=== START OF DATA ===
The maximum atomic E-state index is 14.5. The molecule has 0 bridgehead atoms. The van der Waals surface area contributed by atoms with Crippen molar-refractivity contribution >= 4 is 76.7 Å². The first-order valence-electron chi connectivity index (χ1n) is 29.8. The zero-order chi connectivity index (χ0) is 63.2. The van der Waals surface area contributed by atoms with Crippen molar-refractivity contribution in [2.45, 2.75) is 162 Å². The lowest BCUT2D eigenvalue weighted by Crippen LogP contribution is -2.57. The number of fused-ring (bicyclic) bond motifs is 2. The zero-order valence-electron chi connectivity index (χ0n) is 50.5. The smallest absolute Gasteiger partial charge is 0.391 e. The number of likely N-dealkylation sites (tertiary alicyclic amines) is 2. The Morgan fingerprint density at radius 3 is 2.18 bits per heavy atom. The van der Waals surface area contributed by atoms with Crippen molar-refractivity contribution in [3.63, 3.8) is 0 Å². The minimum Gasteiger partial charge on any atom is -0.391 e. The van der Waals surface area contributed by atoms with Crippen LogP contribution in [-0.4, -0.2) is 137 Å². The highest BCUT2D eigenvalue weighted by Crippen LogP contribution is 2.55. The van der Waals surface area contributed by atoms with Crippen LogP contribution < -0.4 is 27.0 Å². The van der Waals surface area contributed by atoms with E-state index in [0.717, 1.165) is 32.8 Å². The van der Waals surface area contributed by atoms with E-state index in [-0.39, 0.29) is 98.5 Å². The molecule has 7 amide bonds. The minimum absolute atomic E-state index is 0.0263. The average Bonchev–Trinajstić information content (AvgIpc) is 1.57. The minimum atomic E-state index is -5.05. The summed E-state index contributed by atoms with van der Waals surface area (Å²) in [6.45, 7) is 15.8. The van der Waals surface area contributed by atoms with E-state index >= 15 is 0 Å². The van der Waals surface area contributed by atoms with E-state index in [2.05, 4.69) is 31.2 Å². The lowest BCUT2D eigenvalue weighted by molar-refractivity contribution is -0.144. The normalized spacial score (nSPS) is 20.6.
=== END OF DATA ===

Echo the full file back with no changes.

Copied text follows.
The maximum atomic E-state index is 14.5. The molecule has 0 bridgehead atoms. The van der Waals surface area contributed by atoms with Crippen molar-refractivity contribution >= 4 is 76.7 Å². The first-order valence-electron chi connectivity index (χ1n) is 29.8. The zero-order chi connectivity index (χ0) is 63.2. The van der Waals surface area contributed by atoms with Crippen molar-refractivity contribution in [2.45, 2.75) is 162 Å². The lowest BCUT2D eigenvalue weighted by Crippen LogP contribution is -2.57. The number of fused-ring (bicyclic) bond motifs is 2. The zero-order valence-electron chi connectivity index (χ0n) is 50.5. The smallest absolute Gasteiger partial charge is 0.391 e. The number of likely N-dealkylation sites (tertiary alicyclic amines) is 2. The Morgan fingerprint density at radius 3 is 2.18 bits per heavy atom. The van der Waals surface area contributed by atoms with Crippen molar-refractivity contribution in [3.63, 3.8) is 0 Å². The minimum Gasteiger partial charge on any atom is -0.391 e. The van der Waals surface area contributed by atoms with Crippen LogP contribution in [-0.4, -0.2) is 137 Å². The highest BCUT2D eigenvalue weighted by Crippen LogP contribution is 2.55. The van der Waals surface area contributed by atoms with Crippen LogP contribution < -0.4 is 27.0 Å². The van der Waals surface area contributed by atoms with E-state index in [0.717, 1.165) is 32.8 Å². The van der Waals surface area contributed by atoms with E-state index in [-0.39, 0.29) is 98.5 Å². The molecule has 7 amide bonds. The minimum absolute atomic E-state index is 0.0263. The average Bonchev–Trinajstić information content (AvgIpc) is 1.57. The minimum atomic E-state index is -5.05. The summed E-state index contributed by atoms with van der Waals surface area (Å²) in [6.45, 7) is 15.8. The van der Waals surface area contributed by atoms with E-state index >= 15 is 0 Å². The van der Waals surface area contributed by atoms with E-state index in [2.05, 4.69) is 31.2 Å². The lowest BCUT2D eigenvalue weighted by molar-refractivity contribution is -0.144. The normalized spacial score (nSPS) is 20.6.